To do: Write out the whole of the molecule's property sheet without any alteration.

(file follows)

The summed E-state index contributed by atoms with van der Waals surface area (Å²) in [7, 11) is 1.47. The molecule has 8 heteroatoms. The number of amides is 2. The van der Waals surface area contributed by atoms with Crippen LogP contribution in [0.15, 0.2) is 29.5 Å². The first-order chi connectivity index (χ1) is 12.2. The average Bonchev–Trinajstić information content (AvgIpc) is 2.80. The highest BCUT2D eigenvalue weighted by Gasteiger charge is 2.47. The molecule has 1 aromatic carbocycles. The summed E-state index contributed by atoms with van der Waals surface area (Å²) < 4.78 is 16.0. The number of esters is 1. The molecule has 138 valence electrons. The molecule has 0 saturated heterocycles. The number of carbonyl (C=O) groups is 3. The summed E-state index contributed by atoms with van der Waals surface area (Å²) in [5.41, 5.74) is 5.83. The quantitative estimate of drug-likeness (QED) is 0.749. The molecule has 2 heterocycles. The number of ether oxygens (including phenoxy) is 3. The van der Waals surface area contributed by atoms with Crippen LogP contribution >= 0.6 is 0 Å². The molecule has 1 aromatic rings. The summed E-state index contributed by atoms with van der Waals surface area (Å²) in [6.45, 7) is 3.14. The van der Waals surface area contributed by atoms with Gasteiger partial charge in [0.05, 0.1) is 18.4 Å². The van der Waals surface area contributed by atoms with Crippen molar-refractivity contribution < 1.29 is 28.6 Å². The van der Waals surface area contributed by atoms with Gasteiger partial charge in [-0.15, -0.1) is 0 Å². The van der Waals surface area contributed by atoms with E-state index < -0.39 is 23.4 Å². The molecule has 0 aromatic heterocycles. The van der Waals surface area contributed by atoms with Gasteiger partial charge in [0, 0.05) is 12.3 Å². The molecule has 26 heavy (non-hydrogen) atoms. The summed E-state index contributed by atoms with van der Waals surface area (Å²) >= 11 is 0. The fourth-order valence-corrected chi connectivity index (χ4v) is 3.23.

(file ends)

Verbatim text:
The summed E-state index contributed by atoms with van der Waals surface area (Å²) in [7, 11) is 1.47. The molecule has 8 heteroatoms. The number of amides is 2. The van der Waals surface area contributed by atoms with Crippen LogP contribution in [0.15, 0.2) is 29.5 Å². The first-order chi connectivity index (χ1) is 12.2. The average Bonchev–Trinajstić information content (AvgIpc) is 2.80. The highest BCUT2D eigenvalue weighted by Gasteiger charge is 2.47. The molecule has 1 aromatic carbocycles. The summed E-state index contributed by atoms with van der Waals surface area (Å²) < 4.78 is 16.0. The number of esters is 1. The molecule has 138 valence electrons. The molecule has 0 saturated heterocycles. The number of carbonyl (C=O) groups is 3. The summed E-state index contributed by atoms with van der Waals surface area (Å²) in [5.41, 5.74) is 5.83. The quantitative estimate of drug-likeness (QED) is 0.749. The molecule has 2 heterocycles. The number of ether oxygens (including phenoxy) is 3. The van der Waals surface area contributed by atoms with Crippen LogP contribution >= 0.6 is 0 Å². The molecule has 1 aromatic rings. The summed E-state index contributed by atoms with van der Waals surface area (Å²) in [6.45, 7) is 3.14. The van der Waals surface area contributed by atoms with Gasteiger partial charge in [0.05, 0.1) is 18.4 Å². The van der Waals surface area contributed by atoms with Crippen molar-refractivity contribution < 1.29 is 28.6 Å². The van der Waals surface area contributed by atoms with Gasteiger partial charge in [-0.15, -0.1) is 0 Å². The van der Waals surface area contributed by atoms with E-state index < -0.39 is 23.4 Å². The molecule has 0 aromatic heterocycles. The van der Waals surface area contributed by atoms with Gasteiger partial charge in [0, 0.05) is 12.3 Å². The molecule has 26 heavy (non-hydrogen) atoms. The summed E-state index contributed by atoms with van der Waals surface area (Å²) >= 11 is 0. The fourth-order valence-corrected chi connectivity index (χ4v) is 3.23.